“The Darkness At The Edge of Town” is a very emotional story in that it references the underhanded things that Jackie did in the Artifacts series. He remade the universe as he wanted it to, and created himself a perfect life with Hope as his daughter and Jenny as his wife. Before the events of Artifacts, Hope was his and Sara’s daughter and Jenny was dead, but with everything that happened in the first year-and-a-half of Artifacts, Jackie gained an opportunity unlike anything. And here we are now.
Ron deals with Sara’s emotions and feelings over having lost Hope, and even the fallout of Jackie’s death. He wasn’t a hero always, and he was the bearer of the Darkness, but he was also a friend to her once, and even her lover, and dealing with everything that is going on in the world is starting to wear down Sara. That’s what I took away from these two issues, which are both beyond excellent story-wise.
We also get to see what is happening in Erehwon following its master’s death, with the Darkness running unchecked now that it has no bearer, no host to take over. That just might be the most dangerous thing in the world right now, the Darkness without a bearer, and this is another thing that we kind of get to see Sara deal with. For the moment.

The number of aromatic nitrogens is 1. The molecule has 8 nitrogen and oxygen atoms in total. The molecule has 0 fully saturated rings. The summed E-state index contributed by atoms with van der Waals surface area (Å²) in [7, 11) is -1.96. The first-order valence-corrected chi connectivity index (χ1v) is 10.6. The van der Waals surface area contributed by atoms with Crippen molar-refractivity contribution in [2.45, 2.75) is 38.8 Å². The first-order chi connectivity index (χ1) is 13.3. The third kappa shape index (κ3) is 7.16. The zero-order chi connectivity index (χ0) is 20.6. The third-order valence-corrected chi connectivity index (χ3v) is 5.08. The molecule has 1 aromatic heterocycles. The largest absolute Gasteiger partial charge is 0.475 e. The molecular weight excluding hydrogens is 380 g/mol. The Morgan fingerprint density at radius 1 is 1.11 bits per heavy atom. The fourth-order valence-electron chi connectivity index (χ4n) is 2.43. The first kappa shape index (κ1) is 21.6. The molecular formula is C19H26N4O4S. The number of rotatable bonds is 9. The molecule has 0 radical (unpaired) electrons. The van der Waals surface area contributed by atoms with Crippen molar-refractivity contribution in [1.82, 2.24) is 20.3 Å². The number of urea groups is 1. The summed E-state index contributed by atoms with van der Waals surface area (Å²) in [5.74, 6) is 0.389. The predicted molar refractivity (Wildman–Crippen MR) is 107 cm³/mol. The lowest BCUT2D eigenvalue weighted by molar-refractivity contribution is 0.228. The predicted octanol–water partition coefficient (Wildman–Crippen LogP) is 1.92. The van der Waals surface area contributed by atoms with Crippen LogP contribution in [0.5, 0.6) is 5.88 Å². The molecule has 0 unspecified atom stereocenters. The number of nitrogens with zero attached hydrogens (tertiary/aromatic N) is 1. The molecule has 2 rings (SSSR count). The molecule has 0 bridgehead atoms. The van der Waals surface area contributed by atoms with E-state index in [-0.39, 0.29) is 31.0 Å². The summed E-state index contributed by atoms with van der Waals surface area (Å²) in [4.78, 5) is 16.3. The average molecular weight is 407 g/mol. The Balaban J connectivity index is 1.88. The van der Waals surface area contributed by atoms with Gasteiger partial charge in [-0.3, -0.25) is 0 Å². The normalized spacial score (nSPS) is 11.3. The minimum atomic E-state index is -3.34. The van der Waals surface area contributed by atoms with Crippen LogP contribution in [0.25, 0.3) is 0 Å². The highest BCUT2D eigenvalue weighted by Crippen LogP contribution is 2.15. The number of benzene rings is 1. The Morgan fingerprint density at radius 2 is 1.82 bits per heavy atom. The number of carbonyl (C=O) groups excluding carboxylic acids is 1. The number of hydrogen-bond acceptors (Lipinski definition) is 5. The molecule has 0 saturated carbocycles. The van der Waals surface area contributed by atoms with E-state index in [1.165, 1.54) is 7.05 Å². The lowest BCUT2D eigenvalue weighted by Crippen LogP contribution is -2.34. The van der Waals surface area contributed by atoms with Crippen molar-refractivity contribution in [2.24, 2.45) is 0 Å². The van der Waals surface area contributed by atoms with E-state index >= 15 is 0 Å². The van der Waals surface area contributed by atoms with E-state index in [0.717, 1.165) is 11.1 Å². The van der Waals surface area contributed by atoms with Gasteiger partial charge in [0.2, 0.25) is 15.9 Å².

There’s kind of a big twist at the end of Witchblade #178, something that I’m not quite sure about since I don’t know the characters, but the setup is for something going down in a couple issues or so, and that’s definitely something that I’m looking forward to. Even another match between Sara/Witchblade and Jenny/Angelus. That would rock, I think.
Laura Braga returns for these two issues and she does some great work once again. The characters can sometimes have really thin features and “talking heads” panels aren’t so well done as a result, but generally, her work is still impressive. Sara’s fight against the Darkness in #178 is a great moment, for example, with a really dynamic fight between the two. As always, Betsy’s colours too contribute well to the overall visual aspect of the story, and by the time you are done with both issues, you really do end up wanting more of the same kind of art.
And both the covers are done by Laura and Betsy, which is nice to see, after all the great covers from Stjepan Sejic and the one that John Tyler Christopher for Witchblade #176. It is a good cover for sure.
Bring on more Witchblade! The current creative team is getting its second breath for a second strong round right now, and I want more!
Rating for #177 and #178: 9.5/10
Posted on October 5, 2014, in Comics Reviews, Review Central and tagged Angelus, Angelus Warrior, Artifact, Betsy Gonia, Comics, Comics Review, Crime, Darklings, Demons, Fantasy, Horror, Jackie Estacado, Jenny Romano, Kate Rooney, Laura Braga, Monsters, Religion, Review, Review Central, Ron Marz, Sara Pezzini, Supernatural, The Darkness, Thriller, Top Cow, Top Cow Productions, Top Cow Universe, Urban Fantasy, Witchblade, Women in Comics, Women in Fantasy, Women in SFF, Women In Urban Fantasy. Bookmark the permalink. 2 Comments.